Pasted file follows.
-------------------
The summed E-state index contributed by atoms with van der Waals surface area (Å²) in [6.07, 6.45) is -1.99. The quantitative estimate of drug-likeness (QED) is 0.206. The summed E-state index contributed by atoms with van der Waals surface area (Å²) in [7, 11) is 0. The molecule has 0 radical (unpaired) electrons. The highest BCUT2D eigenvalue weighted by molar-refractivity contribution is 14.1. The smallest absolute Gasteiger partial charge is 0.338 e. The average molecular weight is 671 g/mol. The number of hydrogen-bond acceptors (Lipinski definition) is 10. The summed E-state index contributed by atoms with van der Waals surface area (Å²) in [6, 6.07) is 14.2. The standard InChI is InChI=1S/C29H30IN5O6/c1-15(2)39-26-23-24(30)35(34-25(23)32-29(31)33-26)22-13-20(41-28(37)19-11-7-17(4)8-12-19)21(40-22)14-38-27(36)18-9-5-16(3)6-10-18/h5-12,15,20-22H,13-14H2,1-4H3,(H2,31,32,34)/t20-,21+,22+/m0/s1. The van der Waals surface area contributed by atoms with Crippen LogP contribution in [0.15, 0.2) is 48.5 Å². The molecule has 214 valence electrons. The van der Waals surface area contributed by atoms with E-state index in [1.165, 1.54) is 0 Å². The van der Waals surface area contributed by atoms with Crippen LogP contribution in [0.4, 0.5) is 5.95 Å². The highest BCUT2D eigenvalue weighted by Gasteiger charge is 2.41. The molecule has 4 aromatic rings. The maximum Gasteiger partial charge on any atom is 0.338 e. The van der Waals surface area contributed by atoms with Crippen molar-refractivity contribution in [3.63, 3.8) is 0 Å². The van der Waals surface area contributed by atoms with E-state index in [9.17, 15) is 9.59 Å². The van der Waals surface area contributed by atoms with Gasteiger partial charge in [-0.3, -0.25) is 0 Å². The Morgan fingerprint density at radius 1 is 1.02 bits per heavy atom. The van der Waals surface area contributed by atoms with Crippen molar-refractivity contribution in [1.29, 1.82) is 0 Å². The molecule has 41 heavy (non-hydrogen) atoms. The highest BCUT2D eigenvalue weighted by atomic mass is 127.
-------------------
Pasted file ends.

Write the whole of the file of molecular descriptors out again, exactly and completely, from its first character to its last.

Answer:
The summed E-state index contributed by atoms with van der Waals surface area (Å²) in [6.07, 6.45) is -1.99. The quantitative estimate of drug-likeness (QED) is 0.206. The summed E-state index contributed by atoms with van der Waals surface area (Å²) in [7, 11) is 0. The molecule has 0 radical (unpaired) electrons. The highest BCUT2D eigenvalue weighted by molar-refractivity contribution is 14.1. The smallest absolute Gasteiger partial charge is 0.338 e. The average molecular weight is 671 g/mol. The number of hydrogen-bond acceptors (Lipinski definition) is 10. The summed E-state index contributed by atoms with van der Waals surface area (Å²) in [6, 6.07) is 14.2. The standard InChI is InChI=1S/C29H30IN5O6/c1-15(2)39-26-23-24(30)35(34-25(23)32-29(31)33-26)22-13-20(41-28(37)19-11-7-17(4)8-12-19)21(40-22)14-38-27(36)18-9-5-16(3)6-10-18/h5-12,15,20-22H,13-14H2,1-4H3,(H2,31,32,34)/t20-,21+,22+/m0/s1. The van der Waals surface area contributed by atoms with Crippen LogP contribution in [0.15, 0.2) is 48.5 Å². The molecule has 214 valence electrons. The van der Waals surface area contributed by atoms with E-state index in [1.165, 1.54) is 0 Å². The van der Waals surface area contributed by atoms with Crippen LogP contribution in [0.4, 0.5) is 5.95 Å². The highest BCUT2D eigenvalue weighted by Gasteiger charge is 2.41. The molecule has 4 aromatic rings. The maximum Gasteiger partial charge on any atom is 0.338 e. The van der Waals surface area contributed by atoms with Crippen molar-refractivity contribution in [3.63, 3.8) is 0 Å². The van der Waals surface area contributed by atoms with E-state index in [9.17, 15) is 9.59 Å². The van der Waals surface area contributed by atoms with Gasteiger partial charge in [-0.3, -0.25) is 0 Å². The Morgan fingerprint density at radius 1 is 1.02 bits per heavy atom. The van der Waals surface area contributed by atoms with Crippen molar-refractivity contribution in [1.29, 1.82) is 0 Å². The molecule has 41 heavy (non-hydrogen) atoms. The highest BCUT2D eigenvalue weighted by atomic mass is 127.